Sunday, April 29, 2007

Our Brains Make Change Hard

"Consider how hard it is to change yourself and you'll understand what little chance you have in trying to change others." -- Jacob M. Braude

Personal change is very hard to do. There are many times I try to do things differently. However, it's always easier to revert back to old habits versus maintaining the new state. Based on reading I have been doing, we are genetically wired do what we know how to do.

We all have preferred talents on which we depend. This is the premise of a book Discover your Strengths by Marcus Buckingham. For whatever reason ( e.g. - parental training, childhood experiences, learning styles, etc.), one will choose to use preferred approaches and have tendencies to achieve certain outcomes. Knowing and focusing on one's talents can help enable effectiveness and help understand what can be done to create change.

The book also includes a questionnaire to help one identify the top five talents. I found the questionnaire results very insightful and very accurate. The results consistent with what I feel are my strengths and my development areas.

Pattern recognition is a major technique used by our brain. How do we know something is what it is? Why does practice and repetition improve our performance? One reason is that the brain uses a highly effective pattern recognition process to quickly analyze what one perceives. It's the reason that all of us recognize that a new animal is a dog even though we haven't see that specific breed of dog yet. Pattern recognition is applied to all aspects of our life, including personal finance. The brain looks for patterns we have already seen and it does not know the one's we have not seen.
A good book I have read on this topic is On Intelligence by Jeff Hawkins. The author does a very good layman's explanation of the concept.

The brain tends to automate many activities instead of thinking. Many of the activities the brain controls is reflex or automatic - e.g. heart beating, breathing, walking etc. We notice the automatic nature of our brain in our habits. I tend to drive the same way to work, almost on autopilot. I pronounce words the same each time. I have the basically the same wake up and go to bed routines.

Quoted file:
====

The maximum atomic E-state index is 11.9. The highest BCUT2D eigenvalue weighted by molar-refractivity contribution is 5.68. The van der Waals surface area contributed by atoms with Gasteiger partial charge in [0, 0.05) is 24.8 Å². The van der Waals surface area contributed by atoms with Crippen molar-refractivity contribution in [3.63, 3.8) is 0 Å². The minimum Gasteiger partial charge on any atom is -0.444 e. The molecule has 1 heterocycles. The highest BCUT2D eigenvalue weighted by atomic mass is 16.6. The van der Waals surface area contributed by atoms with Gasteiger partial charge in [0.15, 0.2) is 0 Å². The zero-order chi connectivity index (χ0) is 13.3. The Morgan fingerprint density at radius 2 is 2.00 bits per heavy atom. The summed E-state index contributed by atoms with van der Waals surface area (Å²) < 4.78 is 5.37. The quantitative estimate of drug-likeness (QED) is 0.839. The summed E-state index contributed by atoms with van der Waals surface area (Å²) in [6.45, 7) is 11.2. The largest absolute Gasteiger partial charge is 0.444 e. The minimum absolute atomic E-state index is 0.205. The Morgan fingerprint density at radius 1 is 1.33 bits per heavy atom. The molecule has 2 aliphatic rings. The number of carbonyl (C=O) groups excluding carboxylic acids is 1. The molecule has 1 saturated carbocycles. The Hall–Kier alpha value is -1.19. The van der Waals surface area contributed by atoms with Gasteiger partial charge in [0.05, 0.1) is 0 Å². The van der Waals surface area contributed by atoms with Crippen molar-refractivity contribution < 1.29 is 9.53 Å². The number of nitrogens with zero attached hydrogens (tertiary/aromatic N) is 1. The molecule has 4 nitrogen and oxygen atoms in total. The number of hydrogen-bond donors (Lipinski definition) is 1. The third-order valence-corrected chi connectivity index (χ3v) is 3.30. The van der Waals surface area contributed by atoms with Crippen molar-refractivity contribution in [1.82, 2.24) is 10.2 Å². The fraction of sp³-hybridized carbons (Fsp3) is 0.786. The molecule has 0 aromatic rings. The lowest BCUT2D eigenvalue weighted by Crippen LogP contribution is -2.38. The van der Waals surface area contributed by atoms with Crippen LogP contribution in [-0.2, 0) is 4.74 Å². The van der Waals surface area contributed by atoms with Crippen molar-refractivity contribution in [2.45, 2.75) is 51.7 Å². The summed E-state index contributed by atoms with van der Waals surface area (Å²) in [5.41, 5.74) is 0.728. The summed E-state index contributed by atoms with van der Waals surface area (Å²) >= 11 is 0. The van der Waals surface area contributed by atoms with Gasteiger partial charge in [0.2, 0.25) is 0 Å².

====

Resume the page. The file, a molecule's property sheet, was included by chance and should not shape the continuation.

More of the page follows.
Effectively, the tendencies of our brains mean we have a tremendous uphill battle to change the status quo in our brains and then effectively maintain that change. For me, it explains why only teaching personal finance techniques, without additional reinforcement or emotional help, won't succeed. The technique is only half the battle. The other half is overcoming the tendencies of the brain.

To illustrate, let me ask everyone to do a simple change. Try for a moment to write a sentence with your non-writing hand. Although, we all know how to use a pen, the shapes of the letters, and the desired outcome, most of us find it difficult to simply change hands when we write. Inevitably, all of us will switch back to our current writing hand.

What I Try To Do

I am the first to admit that I find adapting to change as challenging as the next person. While I don't have the definitive answer, here are some approaches I have to help myself change.

Recognize change will take extraordinary effort in most cases. If effective change was easy, we'd all be making the major changes needed. Be ready to do more thinking, looking for new patterns, and leveraging one's strengths in different ways. Also, try to focus on a limited number of changes at the same time.

Set a goal and plans to achieve that goal. A goal that is different than the current reality which causes one's brain to break from it's normal habits. The brain recognizes one must do something different to achieve the change. A goal and plans helps keep one focused on making the change. Here are our family's goals and plans.

Track progress. I find tracking specific measures versus our goal helps keep me on track by making the brain actively think about the plan and avoid reverting to old habits. I do this through our quarterly review of our Wealth Building Ratios. When I'm on track, I feel good that the plans are work. When I'm off track, I begin thinking about what adjustments are needed, if any.

For more on New Beginnings, check back every Sunday for the next segment.

This is not financial advice. Please consult a professional advisor.

Copyright © 2007 Achievement Catalyst, LLC

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